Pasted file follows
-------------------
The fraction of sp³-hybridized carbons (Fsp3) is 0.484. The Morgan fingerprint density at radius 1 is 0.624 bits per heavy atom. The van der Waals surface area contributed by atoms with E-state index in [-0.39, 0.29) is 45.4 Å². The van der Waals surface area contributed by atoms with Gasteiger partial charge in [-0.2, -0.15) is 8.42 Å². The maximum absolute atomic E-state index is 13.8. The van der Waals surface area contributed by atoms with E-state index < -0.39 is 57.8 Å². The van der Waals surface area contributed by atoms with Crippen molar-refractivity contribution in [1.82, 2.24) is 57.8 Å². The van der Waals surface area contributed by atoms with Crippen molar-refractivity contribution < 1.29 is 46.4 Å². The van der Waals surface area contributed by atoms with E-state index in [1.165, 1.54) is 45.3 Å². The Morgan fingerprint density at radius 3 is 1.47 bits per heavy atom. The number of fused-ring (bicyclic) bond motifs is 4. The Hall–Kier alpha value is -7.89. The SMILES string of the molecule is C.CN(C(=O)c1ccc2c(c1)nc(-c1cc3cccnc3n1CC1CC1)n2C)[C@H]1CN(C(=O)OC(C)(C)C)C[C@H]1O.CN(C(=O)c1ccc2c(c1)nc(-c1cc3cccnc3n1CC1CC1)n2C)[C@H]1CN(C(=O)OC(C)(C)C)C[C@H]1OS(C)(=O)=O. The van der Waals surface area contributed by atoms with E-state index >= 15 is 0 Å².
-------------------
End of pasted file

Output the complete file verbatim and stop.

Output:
The fraction of sp³-hybridized carbons (Fsp3) is 0.484. The Morgan fingerprint density at radius 1 is 0.624 bits per heavy atom. The van der Waals surface area contributed by atoms with E-state index in [-0.39, 0.29) is 45.4 Å². The van der Waals surface area contributed by atoms with Gasteiger partial charge in [-0.2, -0.15) is 8.42 Å². The maximum absolute atomic E-state index is 13.8. The van der Waals surface area contributed by atoms with E-state index < -0.39 is 57.8 Å². The van der Waals surface area contributed by atoms with Crippen molar-refractivity contribution in [1.82, 2.24) is 57.8 Å². The van der Waals surface area contributed by atoms with Crippen molar-refractivity contribution < 1.29 is 46.4 Å². The van der Waals surface area contributed by atoms with E-state index in [1.165, 1.54) is 45.3 Å². The Morgan fingerprint density at radius 3 is 1.47 bits per heavy atom. The number of fused-ring (bicyclic) bond motifs is 4. The Hall–Kier alpha value is -7.89. The SMILES string of the molecule is C.CN(C(=O)c1ccc2c(c1)nc(-c1cc3cccnc3n1CC1CC1)n2C)[C@H]1CN(C(=O)OC(C)(C)C)C[C@H]1O.CN(C(=O)c1ccc2c(c1)nc(-c1cc3cccnc3n1CC1CC1)n2C)[C@H]1CN(C(=O)OC(C)(C)C)C[C@H]1OS(C)(=O)=O. The van der Waals surface area contributed by atoms with E-state index >= 15 is 0 Å².